There is no shame in being called a supersub when you have been as good in the role as Callum Hendry this season.
St Johnstone would be in a much more worrying position in the Premiership without his goals off the bench, which have secured two priceless league wins and two draws.
But as proud as the Perth striker is of his contribution to the cause this campaign when he has been asked to make an impact as a second half replacement, he took great satisfaction at turning a game as a starter.
“It’s not a title you want,” said Hendry of the supersub tag.
“Coming off the bench and making a difference for the team is important and I want to try and do my best to show that I can start games and come up with a couple of goals as well.”
Manager Tommy Wright is certainly happy with Hendry’s career trajectory – an extended deal last month told you that.
“The new contract was a massive confidence boost,” the 22-year-old admitted.
“I’m just getting my head down now and concentrating on my football.
“If I am coming on and showing the gaffer that I can do it, hopefully he will put his trust in me.
“It’s been hard to get match fitness. He has to trust me and I have had injuries and stuff like that. Niggles.
“But a starting position is up for grabs and, as long as I stay on my game, I’m capable of taking it.”
Hendry’s first goal (or own goal by Aaron Muirhead as some are suggesting, not the Saints player funnily enough) was a big moment in the match.
Up until that 18th minute equaliser the Premiership side had been poor. Ayr had adapted to the conditions much better and deserved their early lead.
Hendry and Muirhead challenged for a David Wotherspoon cross and keeper Ross Doohan’s indecision proved fatal.
Then came Muirhead’s straight red card for a crude, over the ball, challenge on Liam Craig, swiftly followed by a classic number nine’s back post headed winner from Hendry.
The control Saints then exerted ensured an improbable Ayr comeback didn’t materialise, with the only slight criticism being the Perth men didn’t score more. But it mattered not.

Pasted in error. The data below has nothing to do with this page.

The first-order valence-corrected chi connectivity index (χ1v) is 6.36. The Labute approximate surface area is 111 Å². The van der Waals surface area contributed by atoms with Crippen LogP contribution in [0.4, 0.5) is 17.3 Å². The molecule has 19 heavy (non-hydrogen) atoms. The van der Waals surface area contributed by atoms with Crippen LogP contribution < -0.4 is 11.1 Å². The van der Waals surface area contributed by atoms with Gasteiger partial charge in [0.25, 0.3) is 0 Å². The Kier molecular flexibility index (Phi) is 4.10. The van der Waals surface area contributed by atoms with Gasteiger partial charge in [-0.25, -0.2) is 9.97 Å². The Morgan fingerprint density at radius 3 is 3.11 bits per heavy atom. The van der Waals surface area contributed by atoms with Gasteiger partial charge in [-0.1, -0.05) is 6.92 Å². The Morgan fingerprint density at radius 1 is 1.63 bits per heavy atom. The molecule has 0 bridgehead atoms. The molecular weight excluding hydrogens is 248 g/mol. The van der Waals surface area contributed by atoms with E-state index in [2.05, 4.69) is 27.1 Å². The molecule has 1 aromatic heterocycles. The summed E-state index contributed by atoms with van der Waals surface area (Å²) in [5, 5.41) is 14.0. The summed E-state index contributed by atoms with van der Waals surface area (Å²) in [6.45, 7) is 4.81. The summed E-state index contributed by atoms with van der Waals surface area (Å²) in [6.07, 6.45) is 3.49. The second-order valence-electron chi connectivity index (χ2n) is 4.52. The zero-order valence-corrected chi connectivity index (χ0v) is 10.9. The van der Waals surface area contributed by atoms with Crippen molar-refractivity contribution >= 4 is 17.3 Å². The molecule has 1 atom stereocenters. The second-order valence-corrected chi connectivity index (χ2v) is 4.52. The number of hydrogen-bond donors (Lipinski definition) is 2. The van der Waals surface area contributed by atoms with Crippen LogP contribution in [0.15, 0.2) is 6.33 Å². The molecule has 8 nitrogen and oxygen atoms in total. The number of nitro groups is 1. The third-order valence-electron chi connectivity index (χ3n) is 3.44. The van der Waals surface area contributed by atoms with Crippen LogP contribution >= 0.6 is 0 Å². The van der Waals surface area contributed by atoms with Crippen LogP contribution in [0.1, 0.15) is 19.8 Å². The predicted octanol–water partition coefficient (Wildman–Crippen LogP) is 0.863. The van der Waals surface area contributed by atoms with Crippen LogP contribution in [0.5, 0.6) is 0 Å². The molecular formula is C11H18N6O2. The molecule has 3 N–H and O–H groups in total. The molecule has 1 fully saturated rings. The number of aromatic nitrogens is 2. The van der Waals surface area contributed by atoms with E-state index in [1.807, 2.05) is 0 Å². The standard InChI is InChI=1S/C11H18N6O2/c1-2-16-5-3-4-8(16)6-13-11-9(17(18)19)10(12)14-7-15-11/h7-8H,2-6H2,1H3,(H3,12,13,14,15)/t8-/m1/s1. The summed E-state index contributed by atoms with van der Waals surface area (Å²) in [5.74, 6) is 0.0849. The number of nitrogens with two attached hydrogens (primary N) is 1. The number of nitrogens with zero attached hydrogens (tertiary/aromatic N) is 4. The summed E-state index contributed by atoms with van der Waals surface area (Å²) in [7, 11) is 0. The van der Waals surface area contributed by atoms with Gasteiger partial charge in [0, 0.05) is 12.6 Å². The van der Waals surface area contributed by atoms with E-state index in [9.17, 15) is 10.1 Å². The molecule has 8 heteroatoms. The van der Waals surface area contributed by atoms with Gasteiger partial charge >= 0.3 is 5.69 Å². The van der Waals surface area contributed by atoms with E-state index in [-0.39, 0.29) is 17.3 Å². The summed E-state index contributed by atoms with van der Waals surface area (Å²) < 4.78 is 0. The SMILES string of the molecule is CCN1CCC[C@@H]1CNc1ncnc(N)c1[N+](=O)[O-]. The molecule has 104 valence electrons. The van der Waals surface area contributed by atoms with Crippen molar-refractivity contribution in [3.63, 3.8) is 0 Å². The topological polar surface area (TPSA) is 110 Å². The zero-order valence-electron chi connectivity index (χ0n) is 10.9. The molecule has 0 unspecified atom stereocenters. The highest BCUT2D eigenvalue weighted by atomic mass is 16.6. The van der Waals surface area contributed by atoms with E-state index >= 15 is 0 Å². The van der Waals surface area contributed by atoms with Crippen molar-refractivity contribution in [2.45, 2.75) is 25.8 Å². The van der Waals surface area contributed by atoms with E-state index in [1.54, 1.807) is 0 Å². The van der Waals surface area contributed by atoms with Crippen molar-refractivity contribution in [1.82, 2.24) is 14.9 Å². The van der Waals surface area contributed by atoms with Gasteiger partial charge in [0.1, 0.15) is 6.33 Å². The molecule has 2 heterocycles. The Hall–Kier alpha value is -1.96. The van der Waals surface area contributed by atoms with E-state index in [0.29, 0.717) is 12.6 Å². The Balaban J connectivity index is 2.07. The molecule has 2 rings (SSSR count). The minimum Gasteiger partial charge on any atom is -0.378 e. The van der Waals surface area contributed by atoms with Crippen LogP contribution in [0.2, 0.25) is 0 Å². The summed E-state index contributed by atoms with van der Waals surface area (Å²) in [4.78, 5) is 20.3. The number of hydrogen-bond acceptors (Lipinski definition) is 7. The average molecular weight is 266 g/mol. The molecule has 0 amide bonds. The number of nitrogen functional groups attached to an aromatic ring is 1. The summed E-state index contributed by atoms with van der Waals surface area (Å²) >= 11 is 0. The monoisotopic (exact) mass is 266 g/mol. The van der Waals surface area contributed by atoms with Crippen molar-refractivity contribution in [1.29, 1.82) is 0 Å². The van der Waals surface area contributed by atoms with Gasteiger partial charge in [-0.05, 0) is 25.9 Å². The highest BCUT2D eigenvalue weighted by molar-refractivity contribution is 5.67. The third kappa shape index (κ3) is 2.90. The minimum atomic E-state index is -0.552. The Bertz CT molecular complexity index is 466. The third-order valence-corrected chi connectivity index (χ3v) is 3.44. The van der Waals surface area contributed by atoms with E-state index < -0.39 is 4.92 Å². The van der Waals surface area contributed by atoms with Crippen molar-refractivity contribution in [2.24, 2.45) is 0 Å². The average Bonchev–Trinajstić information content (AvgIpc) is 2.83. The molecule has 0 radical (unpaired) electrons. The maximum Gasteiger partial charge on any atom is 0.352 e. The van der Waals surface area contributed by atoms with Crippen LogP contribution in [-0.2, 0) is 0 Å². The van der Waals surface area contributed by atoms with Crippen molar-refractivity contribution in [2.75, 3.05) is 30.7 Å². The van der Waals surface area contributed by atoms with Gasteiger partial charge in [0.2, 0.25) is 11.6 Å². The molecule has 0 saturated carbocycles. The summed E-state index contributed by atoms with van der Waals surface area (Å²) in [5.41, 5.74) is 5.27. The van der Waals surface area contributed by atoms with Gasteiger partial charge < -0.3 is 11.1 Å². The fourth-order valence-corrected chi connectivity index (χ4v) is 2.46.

“I’ve never played in a game like that before,” said Hendry. “It was a new experience for me. I enjoyed it even though it was hard.
“Every credit to Ayr –they fought for every ball even though they are a league below and I’d never played in a wind that strong.
“It was a tough game and it was just glad to get a result out of a tough cup match.”
On the first goal, Hendry insisted: “I headed it.
“I think it came off the boy, but it was on target and I’m definitely claiming it.
“For the second one, I know what Drey (Wright) is capable of when he is out wide and it was a great delivery. I just had to hang back and take it.”
Dad Colin Hendry enjoyed his afternoon on the terraces with over 1,000 Saints fans, who gave loud support to their team from the first minute to the last.
A bit of wind wasn’t going to put Braveheart off. The former Scotland hero has given the same dedication to his son’s career as he did his own.
“I asked him if he wanted a ticket with the fans or with the directors,” said Callum. “He said to stick him in with the fans.
“He grew up in that weather. He loves it. He texted me after the game to say he was buzzing and he’d see me at home.
“To be fair, he’s seen most of my goals this season because he has been at most of the games.
“I’ve told him he now needs to come to all of the matches. If he’s not there, it seems I’m not scoring.
“I think what I’m doing is what every dad would want. I’ve got no right to be a professional footballer with the injuries I’ve had and he’s been my man the whole time through it.
“He also looks after my contracts. He’s my agent. It’s great to have him there.”
Hendry believes the club’s three strikers are bringing the best out of each other at the moment as Wright mixes and matches during a busy spell of midweek-Saturday football.
He said: “Everyone has a chance of getting a place in the team and we are all happy if we do make it.
“There’s always going to be competition there because we have three strikers, but the three of us, even if one misses out and the other two play, we still gel.
“Mayso and I have turned up with goals, but people don’t realise the work Kano does on the pitch. It’s a lot easier when there are two of you and he’s the other striker because he does so much hard work.”